For example a patient with diabetes would need to monitor blood sugar levels as there is great variability in changes in insulin sensitivity because of differences in body composition, age, and genetic predisposition. Patients with type II diabetes need special attention because growth hormone therapy hinders control of that disease until the patient looses excess abdominal fat (Vance 1990).

Affects on dental care for the elderly patients:
The impacts of cessation of GH can affect the dental care given to the elderly patient such as having increased medical conditions that would need to be considered, especially with cardiovascular medications that may have a direct effect on local anaesthetics that would be used (eg. anaesthetics containing adrenalin that has vasoconstricting actions which could cause strain on the heart) (Bird & Robinson 2002). For diabetic patients to cease GH, the considerations for dental care include; dehydration of soft tissues due to xerostoma including swollen, red and painful gingiva, alveolar bone loss, delayed healing, tooth aches and acetone breath (Bird & Robinson 2002). Operators must instruct diabetics to continue with maintaining a normal healthy diet before appointments. Also the musculoskeletal system (such as the condition arthritis) can have risks of periodontal disease including decreasing the bone remodeling process, therefore the alveolar bone healing processes would be affected aswell as the strength of the alveolar bone to keep the teeth stable, otherwise mobility can occur (Drake et al., 2003). Eventually may lead to loss of teeth due to the disease process. These factors can affect the dental care needed, to ensure the visit is care free for both the patient and the operator.

REFERENCES
Arthritis Foundation 2007, 'Glucosamine and Chondroitin Sulfate,' The Arthritis Foundation, viewed 28/09/09,
<http://ww2.arthritis.org/conditions/alttherapies/glucosamine.asp.>

Bird, DL & Robinson, DS 2002, Torres and Ehrlich modern dental assisting, 7th edn, Saunders, Elsevier, USA.

Bowen, R 2003, 'Growth hormone and ageing', viewed 14/10/09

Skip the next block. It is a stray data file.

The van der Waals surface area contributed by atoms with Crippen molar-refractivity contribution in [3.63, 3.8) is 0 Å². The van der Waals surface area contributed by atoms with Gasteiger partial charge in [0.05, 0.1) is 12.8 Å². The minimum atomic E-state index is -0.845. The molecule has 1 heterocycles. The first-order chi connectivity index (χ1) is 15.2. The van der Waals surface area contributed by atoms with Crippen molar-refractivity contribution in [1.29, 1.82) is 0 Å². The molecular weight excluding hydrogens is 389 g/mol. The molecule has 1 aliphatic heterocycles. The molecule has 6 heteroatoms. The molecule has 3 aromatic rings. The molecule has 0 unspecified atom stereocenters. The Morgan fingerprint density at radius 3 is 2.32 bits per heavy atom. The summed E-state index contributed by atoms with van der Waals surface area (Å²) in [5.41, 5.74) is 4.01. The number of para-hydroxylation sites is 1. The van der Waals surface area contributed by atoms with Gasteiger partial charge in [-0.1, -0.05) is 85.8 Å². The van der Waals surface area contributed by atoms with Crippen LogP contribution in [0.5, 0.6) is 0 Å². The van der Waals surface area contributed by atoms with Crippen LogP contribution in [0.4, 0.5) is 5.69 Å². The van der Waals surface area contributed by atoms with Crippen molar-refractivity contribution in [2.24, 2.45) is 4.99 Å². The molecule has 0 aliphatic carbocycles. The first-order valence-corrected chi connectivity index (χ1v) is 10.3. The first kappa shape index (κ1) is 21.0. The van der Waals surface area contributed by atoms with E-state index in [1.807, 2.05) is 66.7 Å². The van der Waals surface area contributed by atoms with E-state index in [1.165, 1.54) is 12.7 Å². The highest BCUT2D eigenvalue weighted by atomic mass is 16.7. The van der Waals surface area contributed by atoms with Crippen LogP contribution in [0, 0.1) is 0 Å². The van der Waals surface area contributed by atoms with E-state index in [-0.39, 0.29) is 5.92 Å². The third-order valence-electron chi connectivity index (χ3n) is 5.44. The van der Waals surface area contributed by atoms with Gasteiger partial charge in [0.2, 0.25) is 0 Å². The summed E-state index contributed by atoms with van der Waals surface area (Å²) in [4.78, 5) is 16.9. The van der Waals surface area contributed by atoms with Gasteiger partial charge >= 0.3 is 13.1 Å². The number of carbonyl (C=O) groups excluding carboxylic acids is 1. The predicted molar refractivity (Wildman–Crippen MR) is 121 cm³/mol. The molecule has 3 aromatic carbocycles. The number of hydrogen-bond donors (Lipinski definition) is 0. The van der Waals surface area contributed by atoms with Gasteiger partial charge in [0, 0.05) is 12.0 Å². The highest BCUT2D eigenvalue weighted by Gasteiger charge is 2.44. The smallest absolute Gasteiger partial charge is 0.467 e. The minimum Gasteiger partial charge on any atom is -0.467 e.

<http://www.vivo.colostate.edu/hbooks/pathphys/endocrine/hypopit/ghaging.html>.

Drake, WM, Carroll, PV, Maher, KT, Metcalfe, KA, Camacho-Hubner, C, Shaw, NJ, Dunger, DB, Cheetham, TD, Savage, MO & Monson JP 2003, 'The effect of cessation of growth hormone (GH) therapy on bone mineral accretion in GH-deficient adolescents at the completion of linear growth', The Journal of Clinical Endocrinology & Metabolism, vol 88, no 4, pp. 1658-1663.

Drugs information online 2009, viewed 28/09/09
<http://www.drugs.com/enc/images/images/en/15176.jpg>


Emedicine Health 2009, 'Growth hormone deficiency in children', viewed 14/10/09,
<http://www.emedicinehealth.com/growth_hormone_deficiency_in_children/article_em.htm>.

Greenspan, F & Gardner, D 2004, Basic & clinical endocrinology, 7th edn, McGraw-Hill, USA.

Harvey, S, Scanes, C, Daughaday, W 1995, 'Growth hormone', viewed 14/10/09,
<http://books.google.com.au/books?id=qzl6CGYvrsUC&pg=PP273&lpg=PP273&dq

Hormone Foundation 2009, 'Pituitary disorders overview', The Hormone Foundation, Chevy Chase, MD, viewed 29/8/2009
<http://www.pituitarysociety.org/public/overview>

Kettyle, W & Arky, R 1998, Endocrine Pathophysi​ology, Lippincott-Raven, Philadelphia, PA.

Marieb, E & Hoehn, K 2007, Human anatomy & physiology, 7th edn, Pearson Education, San Francisco, CA.

Neal, JM 2000, Basic endocrinology, Blackwell Science, Muncie, Indiana.

Vance, ML 1990, 'Growth hormone for the elderly?', The New England Journal of Medicine, vol 323, pp.52-54.